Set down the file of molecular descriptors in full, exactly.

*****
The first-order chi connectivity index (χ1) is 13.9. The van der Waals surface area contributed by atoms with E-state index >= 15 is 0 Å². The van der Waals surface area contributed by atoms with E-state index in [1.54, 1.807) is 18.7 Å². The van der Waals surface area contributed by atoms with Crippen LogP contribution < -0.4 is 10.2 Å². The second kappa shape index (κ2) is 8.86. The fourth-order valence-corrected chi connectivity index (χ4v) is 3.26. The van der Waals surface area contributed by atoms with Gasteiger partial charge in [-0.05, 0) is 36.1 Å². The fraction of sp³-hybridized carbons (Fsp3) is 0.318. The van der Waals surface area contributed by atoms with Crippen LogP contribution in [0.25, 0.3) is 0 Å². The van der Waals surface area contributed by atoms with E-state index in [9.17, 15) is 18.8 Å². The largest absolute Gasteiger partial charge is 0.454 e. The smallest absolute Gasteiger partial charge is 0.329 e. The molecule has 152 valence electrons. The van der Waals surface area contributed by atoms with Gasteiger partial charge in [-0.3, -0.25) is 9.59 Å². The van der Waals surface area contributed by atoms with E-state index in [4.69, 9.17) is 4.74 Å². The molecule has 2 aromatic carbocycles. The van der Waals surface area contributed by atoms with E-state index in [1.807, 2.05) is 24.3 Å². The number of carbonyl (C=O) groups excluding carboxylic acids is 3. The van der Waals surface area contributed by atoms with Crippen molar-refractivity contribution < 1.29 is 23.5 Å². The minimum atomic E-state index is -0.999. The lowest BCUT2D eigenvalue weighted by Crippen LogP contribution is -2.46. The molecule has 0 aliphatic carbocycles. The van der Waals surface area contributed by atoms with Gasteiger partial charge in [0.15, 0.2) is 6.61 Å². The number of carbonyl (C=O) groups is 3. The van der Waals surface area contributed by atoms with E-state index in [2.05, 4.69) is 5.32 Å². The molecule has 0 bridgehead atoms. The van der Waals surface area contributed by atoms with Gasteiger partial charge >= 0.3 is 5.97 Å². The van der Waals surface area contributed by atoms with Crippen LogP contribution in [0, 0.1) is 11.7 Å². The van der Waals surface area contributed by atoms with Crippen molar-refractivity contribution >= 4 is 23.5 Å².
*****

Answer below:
The first-order chi connectivity index (χ1) is 13.9. The van der Waals surface area contributed by atoms with E-state index >= 15 is 0 Å². The van der Waals surface area contributed by atoms with E-state index in [1.54, 1.807) is 18.7 Å². The van der Waals surface area contributed by atoms with Crippen LogP contribution < -0.4 is 10.2 Å². The second kappa shape index (κ2) is 8.86. The fourth-order valence-corrected chi connectivity index (χ4v) is 3.26. The van der Waals surface area contributed by atoms with Gasteiger partial charge in [-0.05, 0) is 36.1 Å². The fraction of sp³-hybridized carbons (Fsp3) is 0.318. The van der Waals surface area contributed by atoms with Crippen LogP contribution in [0.25, 0.3) is 0 Å². The van der Waals surface area contributed by atoms with E-state index in [9.17, 15) is 18.8 Å². The largest absolute Gasteiger partial charge is 0.454 e. The smallest absolute Gasteiger partial charge is 0.329 e. The molecule has 152 valence electrons. The van der Waals surface area contributed by atoms with Gasteiger partial charge in [-0.3, -0.25) is 9.59 Å². The van der Waals surface area contributed by atoms with E-state index in [4.69, 9.17) is 4.74 Å². The molecule has 2 aromatic carbocycles. The van der Waals surface area contributed by atoms with E-state index in [1.807, 2.05) is 24.3 Å². The number of carbonyl (C=O) groups excluding carboxylic acids is 3. The van der Waals surface area contributed by atoms with Crippen molar-refractivity contribution < 1.29 is 23.5 Å². The minimum atomic E-state index is -0.999. The lowest BCUT2D eigenvalue weighted by Crippen LogP contribution is -2.46. The molecule has 0 aliphatic carbocycles. The van der Waals surface area contributed by atoms with Gasteiger partial charge in [0.15, 0.2) is 6.61 Å². The number of carbonyl (C=O) groups is 3. The van der Waals surface area contributed by atoms with E-state index in [2.05, 4.69) is 5.32 Å². The molecule has 0 bridgehead atoms. The van der Waals surface area contributed by atoms with Gasteiger partial charge >= 0.3 is 5.97 Å². The van der Waals surface area contributed by atoms with Crippen LogP contribution in [0, 0.1) is 11.7 Å². The van der Waals surface area contributed by atoms with Crippen molar-refractivity contribution >= 4 is 23.5 Å².